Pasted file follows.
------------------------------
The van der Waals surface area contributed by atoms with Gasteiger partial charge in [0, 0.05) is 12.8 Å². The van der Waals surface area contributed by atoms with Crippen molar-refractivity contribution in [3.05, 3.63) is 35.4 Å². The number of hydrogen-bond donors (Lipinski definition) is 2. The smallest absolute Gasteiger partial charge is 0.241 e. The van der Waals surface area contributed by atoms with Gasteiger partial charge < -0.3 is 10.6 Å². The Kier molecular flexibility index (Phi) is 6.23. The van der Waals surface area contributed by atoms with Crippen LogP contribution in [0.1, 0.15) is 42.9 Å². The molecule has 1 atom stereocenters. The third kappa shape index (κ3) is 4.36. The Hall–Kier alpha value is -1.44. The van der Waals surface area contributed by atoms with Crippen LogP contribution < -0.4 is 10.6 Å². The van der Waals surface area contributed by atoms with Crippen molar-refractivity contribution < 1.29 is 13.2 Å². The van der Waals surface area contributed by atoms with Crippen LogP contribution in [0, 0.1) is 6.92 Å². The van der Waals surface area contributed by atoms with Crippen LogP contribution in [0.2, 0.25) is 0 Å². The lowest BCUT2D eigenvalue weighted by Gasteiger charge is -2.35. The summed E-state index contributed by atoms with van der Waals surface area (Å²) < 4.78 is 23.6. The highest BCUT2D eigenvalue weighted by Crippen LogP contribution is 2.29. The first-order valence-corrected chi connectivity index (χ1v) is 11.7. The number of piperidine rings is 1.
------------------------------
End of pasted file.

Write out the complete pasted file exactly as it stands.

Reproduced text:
The van der Waals surface area contributed by atoms with Gasteiger partial charge in [0, 0.05) is 12.8 Å². The van der Waals surface area contributed by atoms with Crippen molar-refractivity contribution in [3.05, 3.63) is 35.4 Å². The number of hydrogen-bond donors (Lipinski definition) is 2. The smallest absolute Gasteiger partial charge is 0.241 e. The van der Waals surface area contributed by atoms with Gasteiger partial charge < -0.3 is 10.6 Å². The Kier molecular flexibility index (Phi) is 6.23. The van der Waals surface area contributed by atoms with Crippen LogP contribution in [0.1, 0.15) is 42.9 Å². The molecule has 1 atom stereocenters. The third kappa shape index (κ3) is 4.36. The Hall–Kier alpha value is -1.44. The van der Waals surface area contributed by atoms with Crippen LogP contribution < -0.4 is 10.6 Å². The van der Waals surface area contributed by atoms with Crippen molar-refractivity contribution < 1.29 is 13.2 Å². The van der Waals surface area contributed by atoms with Crippen LogP contribution in [0, 0.1) is 6.92 Å². The van der Waals surface area contributed by atoms with Crippen LogP contribution in [0.2, 0.25) is 0 Å². The lowest BCUT2D eigenvalue weighted by Gasteiger charge is -2.35. The summed E-state index contributed by atoms with van der Waals surface area (Å²) < 4.78 is 23.6. The highest BCUT2D eigenvalue weighted by Crippen LogP contribution is 2.29. The first-order valence-corrected chi connectivity index (χ1v) is 11.7. The number of piperidine rings is 1.